Clovis Hancock remembers being in the cage fighting Friday against Charlie Ontiveros at LFA 26 in Houston. Then, after that, all he remembers is waking up in a hospital bed.
Hancock said doctors told him he died and was resuscitated before leaving the Arena Theatre venue that night. In the second round, Hancock collapsed. He wasn’t breathing, he went into cardiac arrest and his kidneys failed.
“As soon as I engaged, I felt it right away,” Hancock told MMA Fighting on Tuesday. “My body wasn’t responding like it normally does. The strength just wasn’t there. I felt lightheaded. The next thing you know, second round, boom, fall over and wake up in the hospital. Everybody tells me they had to give me CPR and hit me with the defibrillator. I couldn’t believe it. I was blown away.”
It took the work of LFA cutman David Maldonado, ringside physicians, the EMTs on scene and even an emergency room nurse who came into the cage from the crowd to revive Hancock.
Maldonado, a licensed physical therapist and experienced athletic trainer, told MMA Fighting that he performed CPR and Hancock was given tracheal intubation, a tube put down this throat to aid breathing. The EMTs then hit the fighter once with an Automated External Defibrillator (AEC).
Hancock, 32, was dead for about five minutes, Maldonado estimated, but by the time he was wheeled to the base of the ambulance, he had been resuscitated.
“I would say there were five minutes that he was dead,” Maldonado said. “Him even having a [heart] rhythm, someone could argue and say that’s some form of life, but no. By the time there was anything reactionary or something like that, that looked more like a voluntary or self-propelled movement was not until he was almost in the ambulance. And even then, that was just one time.”
Hancock doesn’t remember any of that. He just knows what he was told when he came to alongside his girlfriend Christine Ross at Memorial Hermann Southwest Hospital. Hancock said along with the cardiac arrest and kidney failure, doctors also told him he had a heart contusion, or bruise on his heart. He has no idea where it came from — whether it happened in the fight or otherwise.
The whole situation befuddles Hancock and he’s still attempting to come to grips with the whole thing. He said he heard horror stories before, but never thought anything bad could happen to him.
Hancock’s only explanation now, along with the heart contusion, is that he had a weight cut gone awry. He said he was trying to cut 45 pounds for weigh-ins last Thursday.
“Honestly, I’m not sure,” Hancock said. “I think a lot of it had to do with me having a really hard weight cut. I cut from 215 to make 170. I think that had a lot to do with it. My heart enzymes were up, they were all out of whack. Honestly, I’m not sure, though.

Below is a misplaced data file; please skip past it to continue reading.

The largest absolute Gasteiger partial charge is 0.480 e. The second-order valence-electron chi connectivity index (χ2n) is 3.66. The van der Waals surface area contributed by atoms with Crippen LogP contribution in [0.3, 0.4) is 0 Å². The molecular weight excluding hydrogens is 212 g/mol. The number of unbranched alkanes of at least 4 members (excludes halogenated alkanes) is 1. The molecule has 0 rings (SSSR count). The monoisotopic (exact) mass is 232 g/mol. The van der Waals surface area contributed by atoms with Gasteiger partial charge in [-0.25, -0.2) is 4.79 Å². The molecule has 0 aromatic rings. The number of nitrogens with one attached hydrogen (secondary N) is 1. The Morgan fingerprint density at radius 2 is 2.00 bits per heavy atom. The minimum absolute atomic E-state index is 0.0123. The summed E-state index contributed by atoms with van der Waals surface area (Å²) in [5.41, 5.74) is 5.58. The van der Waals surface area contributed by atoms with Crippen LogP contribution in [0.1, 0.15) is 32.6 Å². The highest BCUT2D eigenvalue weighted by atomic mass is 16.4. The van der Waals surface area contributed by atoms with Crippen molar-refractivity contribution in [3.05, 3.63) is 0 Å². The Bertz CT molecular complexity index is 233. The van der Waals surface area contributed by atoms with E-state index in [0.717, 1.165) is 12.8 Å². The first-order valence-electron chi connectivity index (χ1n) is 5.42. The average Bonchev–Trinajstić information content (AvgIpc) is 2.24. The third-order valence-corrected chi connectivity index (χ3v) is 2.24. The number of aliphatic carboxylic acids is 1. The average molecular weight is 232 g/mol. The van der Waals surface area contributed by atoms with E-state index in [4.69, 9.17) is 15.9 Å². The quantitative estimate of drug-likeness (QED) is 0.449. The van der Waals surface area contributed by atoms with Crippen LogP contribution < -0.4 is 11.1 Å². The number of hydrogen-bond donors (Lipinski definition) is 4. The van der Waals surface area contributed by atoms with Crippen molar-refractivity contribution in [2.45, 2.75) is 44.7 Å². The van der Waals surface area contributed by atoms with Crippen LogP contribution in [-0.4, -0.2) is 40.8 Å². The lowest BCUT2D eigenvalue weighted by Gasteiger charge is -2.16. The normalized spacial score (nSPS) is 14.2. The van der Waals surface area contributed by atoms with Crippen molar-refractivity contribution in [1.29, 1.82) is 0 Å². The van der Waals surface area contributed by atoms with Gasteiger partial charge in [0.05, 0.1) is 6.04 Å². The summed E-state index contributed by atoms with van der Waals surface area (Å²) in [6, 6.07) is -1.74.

“It was the biggest weight cut I’ve ever really did. I’ve had pretty bad weight cuts in the past, but this was the worst one.”
Hancock said he did not feel right while he was in the sauna trying to shed the weight. He felt sick to his stomach. But, being the fighter he is, he shook it off and powered through. When he got into the cage against Ontiveros, despite believing he had rehydrated adequately, Hancock said he knew something was not right.
“As soon as I clinched up with him, I could tell something was off,” Hancock said. “My body wasn’t responding correctly. I knew when I was cutting weight. I was in the sauna and I was getting lightheaded and nauseous and whatnot. But I just kept going. I was like, ‘Eh, I’ll be fine.’ And it ended up affecting me pretty bad. My body just shut down on me.”
Ontiveros did land some blows on him before he went down, Hancock said. But it wasn’t the punches and kicks that did him in, Hancock believes. He knows he has experienced worse than that.
“I’ve been hit by vehicles on motorcycles and that didn’t happen to me,” Hancock said. “I was severely dehydrated. I think all of it together caused it. I thought I rehydrated properly, but I obviously didn’t, because when I got to the hospital they said I was severely dehydrated and I soaked up six bags of saline quick, within like four or five hours.”
Hancock got home from the hospital Monday, which is nothing short of a miracle. He’s still on pain killers, he said, but there isn’t much other treatment. Doctors told him he shouldn’t allow his heart rate to get up for a period of six weeks, so he can’t train until that length of time is over. Hancock said he was also told he should never fight again.
That, he said, is the worst part. And he does plan on going in for tests in the future to attempt to get cleared to compete in the cage again. After six weeks is up, Hancock said he’ll refocus on his Brazilian jiu-jitsu and enter into tournaments and superfights.
“Even though it sucks I can’t fight any time soon, I feel like I have a purpose,” Hancock said.
The one thing he surely won’t do again is cut a lot of weight. He said he would be willing to be an advocate for fighter health and safety, to share his firsthand knowledge of how bad weight cutting can get.
“Weight cutting is really hard on our bodies and it’s a problem everywhere,” Hancock said. … “Even kids nowadays are cutting weight, in high school for wrestling. It’s just ridiculous. It’s one thing to diet down. I’m all for dieting down, but when you’re cutting 10 to 20 pounds of water weight in a sauna, it’s not healthy. It’s really hard on your body.”
Hancock began fighting as an amateur in 2013. Since turning pro, he is 2-3, including the loss to Ontiveros that was ruled a TKO defeat.
It has only been a few days since it all happened, but Hancock admitted to feeling a bit different already and not in a bad way. He literally has a new lease on life and plans to make the most out of it.
“I feel like somebody is looking out for me,” Hancock said. “Obviously there’s a reason I was brought back. I need to figure out what that is and go forward with it.”